The offensive bar is set high for these minor leaguers, but their defensive shortcomings won't hurt your fantasy squad.
Given all of the major-league talent and production that plays at first base, you’d think that there’s a veritable cornucopia of names that are lurking just below the surface, waiting to be promoted and produce. Well, you’d be wrong. So very, very wrong. And not the kind of wrong where you don’t want to be right, either.
Instead, what we find is a smattering of players who have a strong enough offensive profile to withstand the weight of expectations placed on a first baseman, while also featuring a lack of defensive ability so distinct that their teams aren’t even attempting to play them out of position with the hope that they could somehow not be a first baseman. Instead, the depth at the major-league level is created when teams ultimately give up on the guys they are playing out of position and transition them down the defensive spectrum, because, at this point, winning games starts to matter.
Rick Renteria's lineup has a few intriguing bats, but you'll probably have to look elsewhere for pitching.
Last year was yet another tough one for Cubs fans, even if the Epstein/Hoyer/McLeod-led front office continues to stockpile assets. The win-loss record is a nagging source of frustration for the fans, and the on-field lineup might just be as frustrating for fantasy owners. With the potential to sport a platoon in the outfield and a defensive specialist in the infield, as well as a patient front office that will keep its drool-worthy prospects at bay, this Cubs tree isn’t likely to bear much fruit in the early going.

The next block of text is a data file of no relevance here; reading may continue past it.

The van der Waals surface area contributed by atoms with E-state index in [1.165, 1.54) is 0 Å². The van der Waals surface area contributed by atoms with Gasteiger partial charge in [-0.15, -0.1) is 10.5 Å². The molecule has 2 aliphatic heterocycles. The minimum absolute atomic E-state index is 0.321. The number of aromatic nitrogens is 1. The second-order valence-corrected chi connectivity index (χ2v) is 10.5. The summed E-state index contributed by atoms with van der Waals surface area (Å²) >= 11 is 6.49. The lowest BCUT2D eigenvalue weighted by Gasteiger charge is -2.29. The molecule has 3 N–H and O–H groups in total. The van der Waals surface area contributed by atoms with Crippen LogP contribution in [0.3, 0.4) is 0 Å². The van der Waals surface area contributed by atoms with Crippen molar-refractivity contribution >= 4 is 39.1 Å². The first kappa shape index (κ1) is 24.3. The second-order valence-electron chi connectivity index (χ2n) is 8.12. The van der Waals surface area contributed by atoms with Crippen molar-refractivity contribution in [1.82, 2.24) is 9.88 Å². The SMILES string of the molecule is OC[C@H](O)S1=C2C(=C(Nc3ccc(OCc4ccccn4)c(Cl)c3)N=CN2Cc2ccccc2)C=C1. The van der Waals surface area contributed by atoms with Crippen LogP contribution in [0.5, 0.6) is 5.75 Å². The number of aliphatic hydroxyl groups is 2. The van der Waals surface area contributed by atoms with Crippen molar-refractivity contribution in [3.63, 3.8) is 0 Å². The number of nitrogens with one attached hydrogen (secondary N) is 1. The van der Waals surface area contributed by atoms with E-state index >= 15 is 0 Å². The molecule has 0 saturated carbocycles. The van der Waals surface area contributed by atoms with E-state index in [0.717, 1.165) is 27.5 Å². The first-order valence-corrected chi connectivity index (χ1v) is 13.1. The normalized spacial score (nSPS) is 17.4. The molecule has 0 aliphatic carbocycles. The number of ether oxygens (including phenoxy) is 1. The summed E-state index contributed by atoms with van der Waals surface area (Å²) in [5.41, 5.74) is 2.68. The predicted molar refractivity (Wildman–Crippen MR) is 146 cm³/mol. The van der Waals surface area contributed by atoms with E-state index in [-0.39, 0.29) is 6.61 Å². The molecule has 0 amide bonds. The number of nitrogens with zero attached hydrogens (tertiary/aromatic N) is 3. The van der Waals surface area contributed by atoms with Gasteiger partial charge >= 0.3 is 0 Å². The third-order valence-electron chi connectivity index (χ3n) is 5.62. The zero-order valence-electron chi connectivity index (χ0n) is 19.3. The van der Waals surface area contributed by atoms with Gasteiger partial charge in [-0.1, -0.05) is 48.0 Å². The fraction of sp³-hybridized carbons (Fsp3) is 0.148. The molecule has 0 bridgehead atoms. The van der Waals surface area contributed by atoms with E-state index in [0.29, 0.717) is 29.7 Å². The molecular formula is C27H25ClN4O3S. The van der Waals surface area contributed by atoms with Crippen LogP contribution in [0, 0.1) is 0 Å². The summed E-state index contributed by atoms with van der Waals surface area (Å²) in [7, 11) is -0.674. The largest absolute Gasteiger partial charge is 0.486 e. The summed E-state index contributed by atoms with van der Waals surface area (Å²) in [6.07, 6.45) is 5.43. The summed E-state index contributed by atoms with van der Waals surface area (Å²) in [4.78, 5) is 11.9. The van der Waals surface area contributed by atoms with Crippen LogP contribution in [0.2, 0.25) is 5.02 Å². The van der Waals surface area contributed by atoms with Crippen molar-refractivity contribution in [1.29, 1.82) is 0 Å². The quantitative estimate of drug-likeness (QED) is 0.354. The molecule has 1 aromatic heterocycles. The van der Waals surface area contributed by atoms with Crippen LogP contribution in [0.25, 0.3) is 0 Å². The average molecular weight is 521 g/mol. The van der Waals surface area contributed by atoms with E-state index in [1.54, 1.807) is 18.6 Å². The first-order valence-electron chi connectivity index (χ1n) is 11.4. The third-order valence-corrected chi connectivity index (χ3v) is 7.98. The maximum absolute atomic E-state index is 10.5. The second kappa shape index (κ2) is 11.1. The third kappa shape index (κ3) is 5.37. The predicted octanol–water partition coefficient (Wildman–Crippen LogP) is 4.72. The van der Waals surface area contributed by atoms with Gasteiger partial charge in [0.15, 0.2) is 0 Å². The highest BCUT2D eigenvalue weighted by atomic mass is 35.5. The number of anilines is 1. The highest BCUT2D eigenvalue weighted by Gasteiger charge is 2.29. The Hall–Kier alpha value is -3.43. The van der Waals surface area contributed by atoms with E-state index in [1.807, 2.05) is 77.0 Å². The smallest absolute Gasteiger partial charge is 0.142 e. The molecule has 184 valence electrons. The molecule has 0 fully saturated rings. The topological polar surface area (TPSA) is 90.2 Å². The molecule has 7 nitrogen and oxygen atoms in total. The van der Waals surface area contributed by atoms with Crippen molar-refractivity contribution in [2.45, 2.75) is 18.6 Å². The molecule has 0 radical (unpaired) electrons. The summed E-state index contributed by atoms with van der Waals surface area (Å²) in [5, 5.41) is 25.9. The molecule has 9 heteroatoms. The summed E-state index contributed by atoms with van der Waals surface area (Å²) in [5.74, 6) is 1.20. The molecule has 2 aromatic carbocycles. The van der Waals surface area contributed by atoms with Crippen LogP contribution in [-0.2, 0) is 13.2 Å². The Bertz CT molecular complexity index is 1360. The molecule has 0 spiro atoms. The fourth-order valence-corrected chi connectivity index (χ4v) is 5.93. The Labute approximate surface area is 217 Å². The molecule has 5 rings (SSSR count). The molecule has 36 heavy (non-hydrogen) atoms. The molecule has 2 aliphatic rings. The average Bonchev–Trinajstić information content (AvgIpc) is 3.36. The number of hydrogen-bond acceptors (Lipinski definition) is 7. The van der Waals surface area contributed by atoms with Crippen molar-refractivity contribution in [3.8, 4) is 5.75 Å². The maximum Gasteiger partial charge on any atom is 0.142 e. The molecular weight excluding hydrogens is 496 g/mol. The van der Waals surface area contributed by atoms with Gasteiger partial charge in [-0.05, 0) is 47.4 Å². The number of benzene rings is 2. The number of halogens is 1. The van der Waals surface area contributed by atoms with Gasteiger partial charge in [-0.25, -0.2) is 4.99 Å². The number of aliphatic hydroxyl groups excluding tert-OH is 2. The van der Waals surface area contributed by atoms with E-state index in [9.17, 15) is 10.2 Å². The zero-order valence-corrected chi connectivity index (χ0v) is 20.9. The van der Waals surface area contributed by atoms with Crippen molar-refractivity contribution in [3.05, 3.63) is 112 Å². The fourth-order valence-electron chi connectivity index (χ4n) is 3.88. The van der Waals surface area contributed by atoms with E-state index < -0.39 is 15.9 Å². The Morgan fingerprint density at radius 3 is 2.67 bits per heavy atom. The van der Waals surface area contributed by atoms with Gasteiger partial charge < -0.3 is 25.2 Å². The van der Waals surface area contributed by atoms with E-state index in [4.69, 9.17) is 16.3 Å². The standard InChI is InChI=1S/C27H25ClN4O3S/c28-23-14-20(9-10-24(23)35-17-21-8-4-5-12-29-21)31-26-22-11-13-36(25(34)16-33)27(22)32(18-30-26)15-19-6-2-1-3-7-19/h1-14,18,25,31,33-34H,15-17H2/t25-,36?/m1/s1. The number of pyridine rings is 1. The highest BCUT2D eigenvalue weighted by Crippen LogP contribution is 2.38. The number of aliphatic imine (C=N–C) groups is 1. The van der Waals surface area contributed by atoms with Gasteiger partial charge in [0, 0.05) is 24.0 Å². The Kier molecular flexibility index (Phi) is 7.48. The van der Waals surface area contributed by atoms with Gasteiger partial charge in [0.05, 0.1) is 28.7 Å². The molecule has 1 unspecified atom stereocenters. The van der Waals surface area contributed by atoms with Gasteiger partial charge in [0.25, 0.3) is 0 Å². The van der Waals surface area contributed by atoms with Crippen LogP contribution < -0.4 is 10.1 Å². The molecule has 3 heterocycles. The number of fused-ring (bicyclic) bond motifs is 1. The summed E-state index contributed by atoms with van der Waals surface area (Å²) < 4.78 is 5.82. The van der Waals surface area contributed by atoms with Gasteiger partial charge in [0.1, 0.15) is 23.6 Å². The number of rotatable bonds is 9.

The league's highest-payroll team is loaded with fantasy goodness.
The Dodgers rarely had their Opening Day lineup on the field throughout the entirety of last season. This was due, of course, to a confluence of major injury problems to several star players (Matt Kemp, Hanley Ramirez), as well as the emergence of perhaps the starriest player in Yasiel Puig. Add in the regular rest needed by Carl Crawford, and the pure force of will it must take to rest Puig, and it’s easy to see why that Opening Day lineup rarely materialized.
They’ll give it a go once more, in 2014, as they hope to avoid the injury bug that bit them so often last year. Still, given their outfield depth, there are going to be plenty of lineups that don’t resemble the Opening Day one, although they hope to have more stability at second and third base this season. The team is teeming with fantasy goodness, with power, speed, counting stats, and even the unknowns (Kemp, Guerrero) in the lineup, paired with dominance at the top of the rotation and quality innings in the middle of it. And let’s not ignore the top-three fantasy closer at the back end of the bullpen with another valuable piece in Wilson if your league counts holds. If you’re not a Dodgers fan already, there’s a good chance you will be during fantasy season, as you’re likely to roster at least a couple of their players.
Craig examines the strategies you should employ when filling this premium offensive position, and what it might look like down the road.
First base is always an interesting position, especially for those of us who are in dynasty leagues (or just into prospects) because it lacks the high-end prospects in the minors but manages to maintain a huge portion of value in fantasy. Because of the depth that the position picks up at the major-league level, thanks mainly to position changes, the strategy it sees can actually be similar to the one Bret mentioned in the State of the Position: Catchers writeup, in that many people will go into a draft planning on passing until the later rounds. With catchers, this can be because at some point, all that’s left are similarly (but poorly) skilled players, so it just doesn’t matter who you end up with. It’s different at first base in that, while there are elite talents at the top, the depth of the position provides some cushion for those who choose to draft/spend elsewhere early on.